Sunsets from the tenth floor Club Lounge of Belmond Miraflores Park, Lima, are special, but then the lounge is rather special too. When this luxury hotel did a new-look in early 2014, it was cleverly decided that, firstly, it really did not need three Presidential Suites, and also, with so many very early flights into Lima, and many late-night departures, it would be advantageous to have a holding lounge, with shower facilities. The hotel still has two fabulous suites, says the gal, but the third is now a lounge where early check-ins and late check-outs can rest, and where suite occupants can gather for day, and evening, drinks and jolly good food (try the Pisco Sours here).
I was back in my favourite of the 81 rooms here, 1003. It is the nearer of the two suites to the lounge, which saves time. It has a patio big enough for a really deep plunge pool. I found I got excellent quick exercise by swimming vertically. Others might then relax on the patio lounger but I retreated to the desk by the bedroom window. You can look down at the Miraflores public cycle track, four miles end to end along the Costa Verde clifftop to Estadio Niño Heroe Manuel Bonilla. Especially at weekends, you can also watch the dozens of hang-gliders who take off, and land, about a mile away – I passed those collapsing on the ground, at the end of their flights, as I cycled that track on one of the hotel’s city bikes.
There is a bigger pool, by the way, on the 11th floor terrace, 50 feet long, and heated. Also up there are The Observatory breakfast room (Girlahead tip, get one of the outdoor terrace tables, and try the breads, really good) and the gym, which looks out over the pool. Up here, too, is Zest spa, a really excellent facility that uses Germaine de Capuccini, a product which founder Carmen Vidal developed from beauty secrets she had learned in Algeria during her childhood. Oh gosh, there is so much to do here. Just outside the front door is a pond with baby turtles, which provide constant amusement and photo-opportunities. Afternoon tea, in the lobby, is followed at five every evening by Pisco Sour making in the bar.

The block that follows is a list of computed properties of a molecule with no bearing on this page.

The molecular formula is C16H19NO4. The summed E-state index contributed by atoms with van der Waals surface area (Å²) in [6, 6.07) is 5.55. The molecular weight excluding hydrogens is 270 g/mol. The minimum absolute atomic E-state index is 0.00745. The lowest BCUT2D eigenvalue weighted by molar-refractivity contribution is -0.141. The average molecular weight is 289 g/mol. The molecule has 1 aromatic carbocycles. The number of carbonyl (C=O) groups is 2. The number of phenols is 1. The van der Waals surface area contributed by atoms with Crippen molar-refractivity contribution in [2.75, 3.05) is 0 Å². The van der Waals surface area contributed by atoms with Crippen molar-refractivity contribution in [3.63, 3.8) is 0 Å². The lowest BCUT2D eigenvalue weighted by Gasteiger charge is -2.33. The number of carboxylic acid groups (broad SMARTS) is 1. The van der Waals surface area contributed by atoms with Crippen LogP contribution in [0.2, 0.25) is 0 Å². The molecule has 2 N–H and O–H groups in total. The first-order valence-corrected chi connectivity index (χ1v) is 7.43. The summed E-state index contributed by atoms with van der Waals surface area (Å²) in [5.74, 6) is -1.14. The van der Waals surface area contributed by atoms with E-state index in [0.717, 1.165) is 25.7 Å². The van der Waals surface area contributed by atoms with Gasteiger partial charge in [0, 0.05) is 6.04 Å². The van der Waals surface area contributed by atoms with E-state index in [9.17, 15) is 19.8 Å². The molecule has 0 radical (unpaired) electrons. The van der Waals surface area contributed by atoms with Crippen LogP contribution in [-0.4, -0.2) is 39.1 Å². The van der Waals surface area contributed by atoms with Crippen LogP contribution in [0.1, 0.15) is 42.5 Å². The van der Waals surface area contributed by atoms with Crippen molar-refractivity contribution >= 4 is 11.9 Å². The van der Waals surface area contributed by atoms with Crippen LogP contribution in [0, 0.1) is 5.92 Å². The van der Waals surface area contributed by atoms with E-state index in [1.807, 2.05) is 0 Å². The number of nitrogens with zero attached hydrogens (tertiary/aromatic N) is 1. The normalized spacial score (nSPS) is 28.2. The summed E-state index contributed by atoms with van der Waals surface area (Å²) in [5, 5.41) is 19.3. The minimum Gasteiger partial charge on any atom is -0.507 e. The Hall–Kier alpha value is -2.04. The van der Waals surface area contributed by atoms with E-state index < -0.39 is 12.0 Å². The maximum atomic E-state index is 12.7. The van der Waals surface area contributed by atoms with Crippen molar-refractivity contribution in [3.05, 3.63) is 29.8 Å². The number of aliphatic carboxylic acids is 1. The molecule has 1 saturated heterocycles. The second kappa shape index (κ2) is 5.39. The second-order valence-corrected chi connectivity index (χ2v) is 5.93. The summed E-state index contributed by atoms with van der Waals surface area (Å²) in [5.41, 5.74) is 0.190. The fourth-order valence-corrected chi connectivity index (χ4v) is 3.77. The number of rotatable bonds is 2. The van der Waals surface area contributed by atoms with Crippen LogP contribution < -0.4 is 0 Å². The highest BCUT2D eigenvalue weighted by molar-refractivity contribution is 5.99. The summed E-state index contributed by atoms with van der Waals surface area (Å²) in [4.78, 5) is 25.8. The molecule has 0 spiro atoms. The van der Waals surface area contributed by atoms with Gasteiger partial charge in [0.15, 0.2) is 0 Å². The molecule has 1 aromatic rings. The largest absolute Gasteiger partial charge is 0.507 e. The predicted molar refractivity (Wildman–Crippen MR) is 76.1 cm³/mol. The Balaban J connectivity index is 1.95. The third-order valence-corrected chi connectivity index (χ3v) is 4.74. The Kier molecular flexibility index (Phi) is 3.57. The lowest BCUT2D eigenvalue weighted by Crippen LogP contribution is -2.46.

And then of course there is dinner. I get dressed, and pose in front of a wall decoration in suite 1003. I go down to Tragaluz, and once again admire the art pieces put there by the Impakto gallery nearby – one currently displayed is another of the Pokémon pieces that I saw in the gallery itself. This does not feel like a hotel restaurant, partly because it only opens from the street, and also because it is filled with knowledgeable locals. The china is folksy Churchill, triangular with corners cut off. I start with a pair of tartares, tuna on an avocado base, and salmon on a bread base. I go on to the most superb suckling pig confit with eggplant purée, both dishes typical of Augusto Baertl’s food (though two strong-arm men near me are both munching through three-inch-high hamburgers). And I wonder how many luxury hotels would dare to divert from suggesting Ch Margaux and say, actually and accurately, that a Pisco Sour goes extremely well with suckling pig!
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